To understand the variation in aggressiveness and factors important for contest outcome, we quantified and compared agonistic interactions of four field cricket species in eastern North America: Gryllus fultoni (Orthoptera; Gryllidae), G. vernalis, G. pennsylvanicus, and G. rubens. The most aggressive behavior that we observed, the grapple, was frequently displayed in agonistic trials of G. pennsylvanicus and G. rubens. By contrast, we never observed this behavior in trials involving G. fultoni and G. vernalis. Consequently, species was the only significant variable affecting the variation in aggressiveness, whereas size difference, age difference, and contest duration had no significant effect. In species with high levels of aggressiveness, G. pennsylvanicus and G. rubens, the factors that might be indicative of resource holding potential such as size or age difference seemed to be significant for contest outcome. In species with low levels of aggressiveness, G. fultoni and G. vernalis, however, there were indications that contest outcomes were determined by aggressiveness itself rather than the size and age differences between opponents. Markov chain analyses revealed that the difference in aggressiveness between species with high and low levels of aggressiveness lay in a sequence of escalating behaviors: antennal fencing, mandible flare, and grapple. The escalated state of aggressiveness characterized by this behavioral sequence in G. pennsylvanicus and G. rubens seems to be the ancestral state in the North American Gryllus phylogeny. We argue that the loss of a tendency to use burrows in G. fultoni and G. vernalis might be related to low levels of aggressiveness in these species.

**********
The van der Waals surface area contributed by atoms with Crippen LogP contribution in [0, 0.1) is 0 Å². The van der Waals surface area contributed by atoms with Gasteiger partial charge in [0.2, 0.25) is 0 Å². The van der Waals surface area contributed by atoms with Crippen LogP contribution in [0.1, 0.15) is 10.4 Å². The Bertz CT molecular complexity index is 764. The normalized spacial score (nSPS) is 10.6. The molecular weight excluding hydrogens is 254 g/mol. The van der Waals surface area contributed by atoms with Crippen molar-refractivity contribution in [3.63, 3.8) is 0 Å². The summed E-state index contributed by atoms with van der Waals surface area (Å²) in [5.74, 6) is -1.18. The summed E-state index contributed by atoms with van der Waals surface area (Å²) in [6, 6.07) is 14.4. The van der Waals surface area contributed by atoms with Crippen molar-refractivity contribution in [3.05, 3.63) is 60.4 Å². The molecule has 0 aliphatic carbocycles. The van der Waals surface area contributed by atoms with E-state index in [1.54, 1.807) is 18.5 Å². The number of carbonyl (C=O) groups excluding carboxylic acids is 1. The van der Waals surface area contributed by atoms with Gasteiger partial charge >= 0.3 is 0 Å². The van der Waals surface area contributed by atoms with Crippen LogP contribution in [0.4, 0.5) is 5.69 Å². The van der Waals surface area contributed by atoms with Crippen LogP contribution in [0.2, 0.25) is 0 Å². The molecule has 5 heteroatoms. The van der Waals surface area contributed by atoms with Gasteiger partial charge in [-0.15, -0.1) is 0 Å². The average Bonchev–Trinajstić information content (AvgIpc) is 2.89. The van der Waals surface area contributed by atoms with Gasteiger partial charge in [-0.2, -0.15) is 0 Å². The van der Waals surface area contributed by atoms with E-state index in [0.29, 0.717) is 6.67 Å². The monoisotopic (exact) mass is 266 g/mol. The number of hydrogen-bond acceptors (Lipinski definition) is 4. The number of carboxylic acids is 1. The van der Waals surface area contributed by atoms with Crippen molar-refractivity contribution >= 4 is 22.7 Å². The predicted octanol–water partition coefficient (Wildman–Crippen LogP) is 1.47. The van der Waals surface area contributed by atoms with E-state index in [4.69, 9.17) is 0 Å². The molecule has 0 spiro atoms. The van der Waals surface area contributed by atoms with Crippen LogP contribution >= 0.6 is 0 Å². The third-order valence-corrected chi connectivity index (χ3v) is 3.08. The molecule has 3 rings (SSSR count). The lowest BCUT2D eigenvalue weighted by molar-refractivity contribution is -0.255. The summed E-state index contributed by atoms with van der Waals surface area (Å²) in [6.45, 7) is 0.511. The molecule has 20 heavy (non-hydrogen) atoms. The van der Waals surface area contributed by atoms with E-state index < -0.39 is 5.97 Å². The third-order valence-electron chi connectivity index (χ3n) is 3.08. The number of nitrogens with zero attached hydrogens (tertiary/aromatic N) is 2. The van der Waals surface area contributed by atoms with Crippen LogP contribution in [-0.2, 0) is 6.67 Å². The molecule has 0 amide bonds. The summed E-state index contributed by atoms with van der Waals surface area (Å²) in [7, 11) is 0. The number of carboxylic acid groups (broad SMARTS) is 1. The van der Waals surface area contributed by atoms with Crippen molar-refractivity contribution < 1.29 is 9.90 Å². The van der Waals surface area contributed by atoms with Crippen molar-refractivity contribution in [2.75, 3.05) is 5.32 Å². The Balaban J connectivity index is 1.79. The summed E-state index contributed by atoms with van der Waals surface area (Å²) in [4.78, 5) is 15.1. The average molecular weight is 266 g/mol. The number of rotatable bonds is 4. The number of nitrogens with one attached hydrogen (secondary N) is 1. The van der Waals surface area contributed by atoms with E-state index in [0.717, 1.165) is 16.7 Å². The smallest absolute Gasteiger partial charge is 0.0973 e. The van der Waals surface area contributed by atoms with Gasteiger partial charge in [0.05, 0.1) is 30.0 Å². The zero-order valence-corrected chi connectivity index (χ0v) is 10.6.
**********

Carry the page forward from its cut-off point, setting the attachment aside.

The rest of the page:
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Acknowledgments We are grateful to Yoonju Cho for the video analyses, to Mathew Zack for the statistical analyses, and to Susan Lappan and David Weissman for the critical comments. This paper was greatly improved by the critical reviews of anonymous referees. This work was supported financially by the University of Missouri Life Sciences Mission Enhancement Postdoctoral Fellowship and the Brain Korea 21 to YJ, by a U.S. National Science Foundation grant (IBN0091993) and a U.S. National Institute of Health grant (NIH R01 DC05760) to HCG, and by a Ewha Womans University research grant to JCC. The experiments in this study comply with the current law of the United States.
- Resource holding potential
- Resource value